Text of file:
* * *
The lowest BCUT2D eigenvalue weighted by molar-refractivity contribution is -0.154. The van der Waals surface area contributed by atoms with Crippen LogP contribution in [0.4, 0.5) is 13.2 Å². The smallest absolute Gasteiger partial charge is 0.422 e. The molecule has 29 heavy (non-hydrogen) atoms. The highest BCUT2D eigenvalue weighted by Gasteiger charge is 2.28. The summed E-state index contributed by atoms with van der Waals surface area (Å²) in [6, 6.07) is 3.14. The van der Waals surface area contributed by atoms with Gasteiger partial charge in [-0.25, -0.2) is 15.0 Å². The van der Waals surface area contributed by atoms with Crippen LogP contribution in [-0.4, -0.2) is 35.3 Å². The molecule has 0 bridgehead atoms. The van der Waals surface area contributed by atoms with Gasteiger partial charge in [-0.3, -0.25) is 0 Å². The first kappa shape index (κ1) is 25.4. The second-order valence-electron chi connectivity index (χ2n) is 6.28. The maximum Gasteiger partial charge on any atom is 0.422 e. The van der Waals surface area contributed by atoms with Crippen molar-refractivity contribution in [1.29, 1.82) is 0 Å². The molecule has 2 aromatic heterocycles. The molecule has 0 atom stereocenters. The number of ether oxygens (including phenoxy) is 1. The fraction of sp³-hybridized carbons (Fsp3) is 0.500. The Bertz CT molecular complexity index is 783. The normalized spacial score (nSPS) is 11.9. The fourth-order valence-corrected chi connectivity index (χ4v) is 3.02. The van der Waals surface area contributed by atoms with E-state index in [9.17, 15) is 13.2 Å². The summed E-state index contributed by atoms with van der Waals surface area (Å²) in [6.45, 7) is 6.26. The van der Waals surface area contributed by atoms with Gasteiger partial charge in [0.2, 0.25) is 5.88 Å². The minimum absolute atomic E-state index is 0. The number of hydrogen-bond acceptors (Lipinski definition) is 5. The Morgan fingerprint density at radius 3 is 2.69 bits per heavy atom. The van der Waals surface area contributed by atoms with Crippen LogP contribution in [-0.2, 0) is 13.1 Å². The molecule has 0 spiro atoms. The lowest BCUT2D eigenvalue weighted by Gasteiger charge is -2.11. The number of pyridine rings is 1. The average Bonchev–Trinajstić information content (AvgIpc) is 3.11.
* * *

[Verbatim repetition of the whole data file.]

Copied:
The lowest BCUT2D eigenvalue weighted by molar-refractivity contribution is -0.154. The van der Waals surface area contributed by atoms with Crippen LogP contribution in [0.4, 0.5) is 13.2 Å². The smallest absolute Gasteiger partial charge is 0.422 e. The molecule has 29 heavy (non-hydrogen) atoms. The highest BCUT2D eigenvalue weighted by Gasteiger charge is 2.28. The summed E-state index contributed by atoms with van der Waals surface area (Å²) in [6, 6.07) is 3.14. The van der Waals surface area contributed by atoms with Gasteiger partial charge in [-0.25, -0.2) is 15.0 Å². The van der Waals surface area contributed by atoms with Crippen LogP contribution in [-0.4, -0.2) is 35.3 Å². The molecule has 0 bridgehead atoms. The van der Waals surface area contributed by atoms with Gasteiger partial charge in [-0.3, -0.25) is 0 Å². The first kappa shape index (κ1) is 25.4. The second-order valence-electron chi connectivity index (χ2n) is 6.28. The maximum Gasteiger partial charge on any atom is 0.422 e. The van der Waals surface area contributed by atoms with Crippen molar-refractivity contribution in [1.29, 1.82) is 0 Å². The molecule has 2 aromatic heterocycles. The molecule has 0 atom stereocenters. The number of ether oxygens (including phenoxy) is 1. The fraction of sp³-hybridized carbons (Fsp3) is 0.500. The Bertz CT molecular complexity index is 783. The normalized spacial score (nSPS) is 11.9. The fourth-order valence-corrected chi connectivity index (χ4v) is 3.02. The van der Waals surface area contributed by atoms with E-state index in [9.17, 15) is 13.2 Å². The summed E-state index contributed by atoms with van der Waals surface area (Å²) in [6.45, 7) is 6.26. The van der Waals surface area contributed by atoms with Gasteiger partial charge in [0.2, 0.25) is 5.88 Å². The minimum absolute atomic E-state index is 0. The number of hydrogen-bond acceptors (Lipinski definition) is 5. The Morgan fingerprint density at radius 3 is 2.69 bits per heavy atom. The van der Waals surface area contributed by atoms with Crippen LogP contribution in [-0.2, 0) is 13.1 Å². The molecule has 0 spiro atoms. The lowest BCUT2D eigenvalue weighted by Gasteiger charge is -2.11. The number of pyridine rings is 1. The average Bonchev–Trinajstić information content (AvgIpc) is 3.11.